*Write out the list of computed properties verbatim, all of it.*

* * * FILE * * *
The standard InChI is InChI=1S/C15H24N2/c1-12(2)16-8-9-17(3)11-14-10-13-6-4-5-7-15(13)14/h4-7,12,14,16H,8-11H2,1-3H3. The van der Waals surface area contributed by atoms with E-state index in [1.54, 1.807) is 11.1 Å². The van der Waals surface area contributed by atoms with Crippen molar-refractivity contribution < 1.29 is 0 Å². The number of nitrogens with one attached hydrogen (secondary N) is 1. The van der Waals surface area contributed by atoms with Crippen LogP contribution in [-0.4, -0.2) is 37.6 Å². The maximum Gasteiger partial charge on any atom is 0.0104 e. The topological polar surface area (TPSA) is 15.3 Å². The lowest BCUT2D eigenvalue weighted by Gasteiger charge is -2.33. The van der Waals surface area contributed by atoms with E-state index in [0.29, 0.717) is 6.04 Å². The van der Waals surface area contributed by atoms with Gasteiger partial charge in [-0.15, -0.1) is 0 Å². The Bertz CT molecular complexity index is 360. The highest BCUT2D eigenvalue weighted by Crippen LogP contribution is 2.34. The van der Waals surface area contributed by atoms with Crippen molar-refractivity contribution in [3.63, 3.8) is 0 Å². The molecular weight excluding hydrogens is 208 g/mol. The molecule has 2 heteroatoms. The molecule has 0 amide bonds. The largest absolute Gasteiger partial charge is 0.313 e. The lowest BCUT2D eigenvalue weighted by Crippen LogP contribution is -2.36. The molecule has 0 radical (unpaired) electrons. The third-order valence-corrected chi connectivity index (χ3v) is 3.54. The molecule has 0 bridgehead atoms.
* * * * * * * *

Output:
The standard InChI is InChI=1S/C15H24N2/c1-12(2)16-8-9-17(3)11-14-10-13-6-4-5-7-15(13)14/h4-7,12,14,16H,8-11H2,1-3H3. The van der Waals surface area contributed by atoms with E-state index in [1.54, 1.807) is 11.1 Å². The van der Waals surface area contributed by atoms with Crippen molar-refractivity contribution < 1.29 is 0 Å². The number of nitrogens with one attached hydrogen (secondary N) is 1. The van der Waals surface area contributed by atoms with Crippen LogP contribution in [-0.4, -0.2) is 37.6 Å². The maximum Gasteiger partial charge on any atom is 0.0104 e. The topological polar surface area (TPSA) is 15.3 Å². The lowest BCUT2D eigenvalue weighted by Gasteiger charge is -2.33. The van der Waals surface area contributed by atoms with E-state index in [0.29, 0.717) is 6.04 Å². The van der Waals surface area contributed by atoms with Gasteiger partial charge in [-0.15, -0.1) is 0 Å². The Bertz CT molecular complexity index is 360. The highest BCUT2D eigenvalue weighted by Crippen LogP contribution is 2.34. The van der Waals surface area contributed by atoms with Crippen molar-refractivity contribution in [3.63, 3.8) is 0 Å². The molecular weight excluding hydrogens is 208 g/mol. The molecule has 2 heteroatoms. The molecule has 0 amide bonds. The largest absolute Gasteiger partial charge is 0.313 e. The lowest BCUT2D eigenvalue weighted by Crippen LogP contribution is -2.36. The molecule has 0 radical (unpaired) electrons. The third-order valence-corrected chi connectivity index (χ3v) is 3.54. The molecule has 0 bridgehead atoms.